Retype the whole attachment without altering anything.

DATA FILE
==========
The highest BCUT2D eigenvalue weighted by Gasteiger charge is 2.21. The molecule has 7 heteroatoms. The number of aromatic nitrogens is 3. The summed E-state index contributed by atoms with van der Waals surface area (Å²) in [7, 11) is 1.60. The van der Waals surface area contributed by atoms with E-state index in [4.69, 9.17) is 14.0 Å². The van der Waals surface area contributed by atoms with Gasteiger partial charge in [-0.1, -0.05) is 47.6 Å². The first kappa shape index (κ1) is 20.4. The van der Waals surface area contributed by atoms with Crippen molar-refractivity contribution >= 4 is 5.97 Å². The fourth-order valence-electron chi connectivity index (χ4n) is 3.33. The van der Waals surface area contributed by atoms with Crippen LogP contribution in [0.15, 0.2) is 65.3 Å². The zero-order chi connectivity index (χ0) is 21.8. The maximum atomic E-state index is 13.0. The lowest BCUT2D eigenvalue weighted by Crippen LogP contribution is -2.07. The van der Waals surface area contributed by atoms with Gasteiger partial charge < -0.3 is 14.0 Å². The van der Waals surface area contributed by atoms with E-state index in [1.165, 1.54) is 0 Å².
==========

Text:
The highest BCUT2D eigenvalue weighted by Gasteiger charge is 2.21. The molecule has 7 heteroatoms. The number of aromatic nitrogens is 3. The summed E-state index contributed by atoms with van der Waals surface area (Å²) in [7, 11) is 1.60. The van der Waals surface area contributed by atoms with E-state index in [4.69, 9.17) is 14.0 Å². The van der Waals surface area contributed by atoms with Gasteiger partial charge in [-0.1, -0.05) is 47.6 Å². The first kappa shape index (κ1) is 20.4. The van der Waals surface area contributed by atoms with Crippen molar-refractivity contribution >= 4 is 5.97 Å². The fourth-order valence-electron chi connectivity index (χ4n) is 3.33. The van der Waals surface area contributed by atoms with Crippen LogP contribution in [0.15, 0.2) is 65.3 Å². The zero-order chi connectivity index (χ0) is 21.8. The maximum atomic E-state index is 13.0. The lowest BCUT2D eigenvalue weighted by Crippen LogP contribution is -2.07. The van der Waals surface area contributed by atoms with Gasteiger partial charge < -0.3 is 14.0 Å². The van der Waals surface area contributed by atoms with E-state index in [1.165, 1.54) is 0 Å².